The Top 50 Rally Park is another venue that was in its second year and experienced a similar trend. Located off I-90 in Piedmont halfway between Sturgis and Rapid City, it seems to be separated from just about everything. But additional activities were added for this year and included freestyle motocross and extreme stunt demo riders, a hot rod car and bike auction, fashion shows, and several charity rides that did actually bring in more folks than in 2006. The biggest day was the Legend Top 50 Bike Show on Thursday with about 100 very cool and classy bikes entered. The place was packed, even in the scorching midday heat.

Another big venue, Thunder Road, across from the Full Throttle Saloon a few miles east of Sturgis proper, hosted bike shows every day during rally week. On Tuesday, I caught the judging of the fifth annual Metzeler custom bike contest that featured Metzeler tire-equipped custom V-twins. This year though, there were only about 30 bikes entered, probably due in part to American Motorcycle Dealer’s so-called official world championship of custom bike building that monopolized many high-end customs from Saturday through Wednesday at AMD’s new Champions Park on Lazelle Street. And although Champions Park seemed to be ideally located and centered near the heavy-hitting S&S Cycle booth, it suffered poor attendance throughout the week.

Any venue with the name Michael Lichter attached to it continues to shine and draw in the crowds. This renowned biker lifestyle photographer has paid his dues and the motorcycle world acknowledges his accomplishments year after year. On Tuesday evening, Lichter held a reception for his choppers and chopper art show in the Thunderdome. This year’s theme was One World Choppers and featured 24 foreign-born builder-artists, some who live in the U.S. and others who shipped their bikes and art from overseas. The show, open to the public all week, was intended to demonstrate how builders from abroad have influenced and contributed to the custom bike scene on this continent. Foreign-born artists also provided art for wall displays.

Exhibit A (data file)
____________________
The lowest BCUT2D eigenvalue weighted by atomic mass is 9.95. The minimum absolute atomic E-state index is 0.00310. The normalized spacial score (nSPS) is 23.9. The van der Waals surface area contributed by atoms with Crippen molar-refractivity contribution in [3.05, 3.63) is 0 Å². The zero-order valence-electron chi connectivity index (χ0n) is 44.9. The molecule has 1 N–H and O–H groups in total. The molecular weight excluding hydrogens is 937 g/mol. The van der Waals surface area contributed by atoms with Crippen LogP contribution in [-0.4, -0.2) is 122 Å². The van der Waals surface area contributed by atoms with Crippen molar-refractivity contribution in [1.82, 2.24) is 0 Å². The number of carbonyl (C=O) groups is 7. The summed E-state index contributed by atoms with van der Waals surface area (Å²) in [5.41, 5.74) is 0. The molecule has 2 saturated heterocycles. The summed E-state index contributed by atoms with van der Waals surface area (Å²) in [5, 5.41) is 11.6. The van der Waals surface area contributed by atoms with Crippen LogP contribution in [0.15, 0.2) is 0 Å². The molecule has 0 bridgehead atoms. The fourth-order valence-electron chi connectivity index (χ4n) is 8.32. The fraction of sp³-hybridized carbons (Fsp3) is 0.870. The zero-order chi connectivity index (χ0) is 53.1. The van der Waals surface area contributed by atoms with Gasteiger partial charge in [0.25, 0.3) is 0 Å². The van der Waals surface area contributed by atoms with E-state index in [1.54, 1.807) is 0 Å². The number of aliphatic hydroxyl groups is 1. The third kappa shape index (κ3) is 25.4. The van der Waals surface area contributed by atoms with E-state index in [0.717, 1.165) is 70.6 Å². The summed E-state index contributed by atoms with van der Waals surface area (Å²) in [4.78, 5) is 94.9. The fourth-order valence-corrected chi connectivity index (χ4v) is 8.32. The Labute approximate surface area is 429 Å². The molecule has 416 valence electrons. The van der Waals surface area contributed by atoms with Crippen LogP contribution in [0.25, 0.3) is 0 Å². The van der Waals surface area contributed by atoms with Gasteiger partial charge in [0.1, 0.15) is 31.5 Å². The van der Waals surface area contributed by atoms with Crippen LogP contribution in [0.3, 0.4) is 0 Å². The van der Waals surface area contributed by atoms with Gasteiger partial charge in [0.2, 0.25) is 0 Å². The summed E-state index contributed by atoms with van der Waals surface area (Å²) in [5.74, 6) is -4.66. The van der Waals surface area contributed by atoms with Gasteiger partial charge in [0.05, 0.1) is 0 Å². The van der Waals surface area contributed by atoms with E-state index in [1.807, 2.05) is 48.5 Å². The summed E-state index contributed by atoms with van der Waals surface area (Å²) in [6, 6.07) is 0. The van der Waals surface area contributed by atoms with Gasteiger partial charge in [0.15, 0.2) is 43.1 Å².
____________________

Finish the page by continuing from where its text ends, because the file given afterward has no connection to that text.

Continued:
The Full Throttle Saloon tried a new twist this year—the Black List Tour. According to a recent press release, it was to be “a hard-core fusion of skateboarding, Moto X, hot rods, custom bikes, music and art, designed to redefine and revolutionize rally entertainment, and provide the ultimate platform for cross-generational expression.” (Whew. What a mouthful.) Had I not seen the press release beforehand, however, I wouldn’t have noticed much difference other than a relocation of the builders and vendors and the addition of the stunt show and a stage for bands, meaning that we could no longer park in the paved area in front of the Full Throttle, but rather had to ride through and park in the field in back of the venue. There was also a huge Jesse James exhibit, but Jesse wasn’t there the day that I was. Some of the builders were to construct a bike on stage to be given away on Thursday. Although the Black List Tour got off to a rather shaky start this year, it’s scheduled to appear in Daytona during Bike Week next spring, with promises of better coordination and more exciting events. (I wish them luck, but if I was into skateboarding and needed a cross-generational infusion, I’d tune into the X-Games.) The biggest drama at the Full Throttle happened a few days after the rally’s close when the FBI raided the business and, in conjunction with the IRS, confiscated or froze its assets. According to local news sources, the raid was criminal in nature. However, as of press time, no further information was available.